MUKILTEO — Teachers and administrators in the Mukilteo School District are at odds on how to deal with a coming surge in state funding.
The Mukilteo Education Association, which represents teachers, sent district leaders a formal demand to bargain last month. The union wants to renegotiate its contract, which runs through August 2019, to secure those incoming state dollars for salaries.
But Assistant Superintendent Bruce Hobert turned them down, saying lawmakers “did not intend to impair existing contracts” when they added funding and made other changes earlier this year. He offered instead to “meet and confer,” a less formal process for appending terms and conditions of a contract.
“Our position is we’ve got a closed contract,” district spokesman Andy Muntz said. “But we’ve reached out. We want to talk to them. We want to talk with them about compensation.”
On Monday, teachers are expected to press their case directly to the district Board of Education in its 6 p.m. meeting.
“The Mukilteo School Board’s refusal to negotiate fair pay with teachers is offensive and out of touch,” wrote Dana Wiebe, president of the Mukilteo Education Association, in an email.
Not putting those dollars into salaries “is going to put our district at a competitive disadvantage,” she wrote. “Other districts will hire and steal the great teachers our students deserve.”
And Wiebe said teachers “are organized and standing strong, and we’re going to fight for what’s right,” including possible job actions in the final weeks of the current school year.
The tension is a product of actions taken by lawmakers in response to the landmark school funding lawsuit known as McCleary.
In the court case, parents and teachers successfully sued to force the state to amply fund basic education, including wages of school employees. Since the 2012 decision, lawmakers have boosted school funding by roughly $9 billion, including $1 billion this year and $1 billion last year for educator salaries.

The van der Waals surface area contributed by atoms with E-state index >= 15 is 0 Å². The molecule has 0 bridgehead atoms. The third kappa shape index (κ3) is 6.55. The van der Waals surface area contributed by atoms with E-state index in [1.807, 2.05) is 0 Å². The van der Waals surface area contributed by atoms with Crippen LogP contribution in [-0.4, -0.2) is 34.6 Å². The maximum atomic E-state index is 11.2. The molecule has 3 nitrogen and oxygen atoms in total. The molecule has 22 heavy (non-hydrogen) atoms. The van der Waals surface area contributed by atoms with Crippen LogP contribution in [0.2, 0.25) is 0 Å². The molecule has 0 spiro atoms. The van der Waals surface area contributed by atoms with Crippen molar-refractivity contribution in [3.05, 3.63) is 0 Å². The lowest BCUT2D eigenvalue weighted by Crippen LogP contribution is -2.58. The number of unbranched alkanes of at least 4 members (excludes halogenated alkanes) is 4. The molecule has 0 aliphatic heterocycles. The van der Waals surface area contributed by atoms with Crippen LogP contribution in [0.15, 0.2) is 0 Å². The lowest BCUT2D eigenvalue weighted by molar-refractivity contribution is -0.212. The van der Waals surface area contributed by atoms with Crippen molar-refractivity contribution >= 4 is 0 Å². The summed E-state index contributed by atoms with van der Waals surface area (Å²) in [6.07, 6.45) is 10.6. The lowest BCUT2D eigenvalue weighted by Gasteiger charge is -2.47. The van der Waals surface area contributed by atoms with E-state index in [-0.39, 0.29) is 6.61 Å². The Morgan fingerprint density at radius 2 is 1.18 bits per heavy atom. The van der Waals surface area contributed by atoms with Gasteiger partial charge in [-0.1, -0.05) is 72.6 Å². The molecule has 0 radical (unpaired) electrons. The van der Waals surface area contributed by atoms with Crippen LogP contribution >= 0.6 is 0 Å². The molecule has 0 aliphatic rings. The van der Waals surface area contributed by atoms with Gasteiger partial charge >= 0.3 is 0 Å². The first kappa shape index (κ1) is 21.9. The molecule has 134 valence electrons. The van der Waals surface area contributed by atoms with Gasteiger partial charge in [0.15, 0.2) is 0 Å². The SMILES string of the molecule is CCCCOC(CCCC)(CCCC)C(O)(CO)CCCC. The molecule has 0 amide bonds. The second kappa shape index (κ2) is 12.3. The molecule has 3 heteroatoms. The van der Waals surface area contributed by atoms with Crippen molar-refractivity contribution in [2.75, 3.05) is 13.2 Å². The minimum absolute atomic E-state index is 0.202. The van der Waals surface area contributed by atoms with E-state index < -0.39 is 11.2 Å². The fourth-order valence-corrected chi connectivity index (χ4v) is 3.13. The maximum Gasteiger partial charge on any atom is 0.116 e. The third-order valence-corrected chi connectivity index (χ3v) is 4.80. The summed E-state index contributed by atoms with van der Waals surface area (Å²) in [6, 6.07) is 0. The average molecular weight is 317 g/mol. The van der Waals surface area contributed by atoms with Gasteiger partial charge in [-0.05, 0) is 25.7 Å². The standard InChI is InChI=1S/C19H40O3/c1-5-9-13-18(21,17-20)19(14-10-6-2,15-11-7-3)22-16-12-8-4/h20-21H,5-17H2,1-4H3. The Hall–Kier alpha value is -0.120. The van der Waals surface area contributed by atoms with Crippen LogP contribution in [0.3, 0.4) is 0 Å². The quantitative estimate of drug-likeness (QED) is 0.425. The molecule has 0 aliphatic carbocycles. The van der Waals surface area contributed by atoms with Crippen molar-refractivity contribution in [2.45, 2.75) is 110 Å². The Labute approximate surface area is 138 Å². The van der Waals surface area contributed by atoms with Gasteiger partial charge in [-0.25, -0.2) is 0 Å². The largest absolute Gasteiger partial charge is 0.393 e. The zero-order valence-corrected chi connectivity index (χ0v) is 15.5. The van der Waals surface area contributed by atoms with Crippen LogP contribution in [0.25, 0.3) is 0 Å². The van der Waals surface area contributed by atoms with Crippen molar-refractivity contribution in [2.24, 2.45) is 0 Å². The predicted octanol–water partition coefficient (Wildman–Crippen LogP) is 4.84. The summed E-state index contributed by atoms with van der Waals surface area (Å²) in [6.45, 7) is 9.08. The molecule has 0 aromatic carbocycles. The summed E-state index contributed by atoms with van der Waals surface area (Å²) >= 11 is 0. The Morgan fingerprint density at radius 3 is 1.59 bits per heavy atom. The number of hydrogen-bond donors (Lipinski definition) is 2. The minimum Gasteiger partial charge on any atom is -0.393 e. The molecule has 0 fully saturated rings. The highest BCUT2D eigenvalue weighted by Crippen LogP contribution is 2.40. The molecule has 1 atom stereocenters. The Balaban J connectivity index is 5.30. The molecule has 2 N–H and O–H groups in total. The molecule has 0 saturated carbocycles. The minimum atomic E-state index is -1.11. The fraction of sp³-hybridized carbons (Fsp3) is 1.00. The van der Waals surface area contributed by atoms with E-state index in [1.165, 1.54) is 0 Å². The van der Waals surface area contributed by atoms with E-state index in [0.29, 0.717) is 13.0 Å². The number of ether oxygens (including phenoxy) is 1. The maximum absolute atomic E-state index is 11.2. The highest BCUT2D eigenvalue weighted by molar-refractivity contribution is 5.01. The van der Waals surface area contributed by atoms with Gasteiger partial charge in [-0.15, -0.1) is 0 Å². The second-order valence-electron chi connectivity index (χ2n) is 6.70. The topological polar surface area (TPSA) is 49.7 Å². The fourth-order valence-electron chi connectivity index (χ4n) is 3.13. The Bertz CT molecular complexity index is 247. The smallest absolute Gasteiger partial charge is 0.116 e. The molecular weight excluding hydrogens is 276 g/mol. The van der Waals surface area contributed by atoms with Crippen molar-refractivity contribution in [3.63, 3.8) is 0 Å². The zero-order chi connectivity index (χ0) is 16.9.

Some of the money will go to boost the annual salary for first-year teachers to a minimum of $40,000 starting with the 2018-19 school year. It is currently around $36,500 for new teachers.
And some will be used to increase the statewide average salary for teachers to $71,711, for classified staff to $51,437 and for administrators to $106,473. There is also money for a cost-of-living increase for all teachers.
Earnings of most teachers in Snohomish County are already above the new state benchmarks because their districts use local levy collections to pay higher salaries.
In Mukilteo, a new teacher with a bachelor of arts degree will make $51,856 while an instructor with at least 25 years of experience and a doctorate will earn at least $99,949. Roughly a third of a veteran teacher salary now comes from local dollars.
Lawmakers didn’t just add money for salaries this year. They also eliminated the state salary schedule spelling out what teachers would earn with additional years of experience and post-secondary education. And they also capped what districts can raise through their own levies and limited how those dollars are spent.
Around the state, most districts are dealing with the changes as part of negotiations on a new collective bargaining agreement with their teachers. Mukilteo is one of the few districts in the state with a multi-year contract and thus is in a different situation.
Muntz said they are willing to talk about compensation and other changes such as the adding of a professional development day. Reopening the entire contract is not required, he said.
Wiebe contends Mukilteo is the only district taking this stance.
“That’s outrageous and unreasonable, and the district’s excuses are bogus,” she said.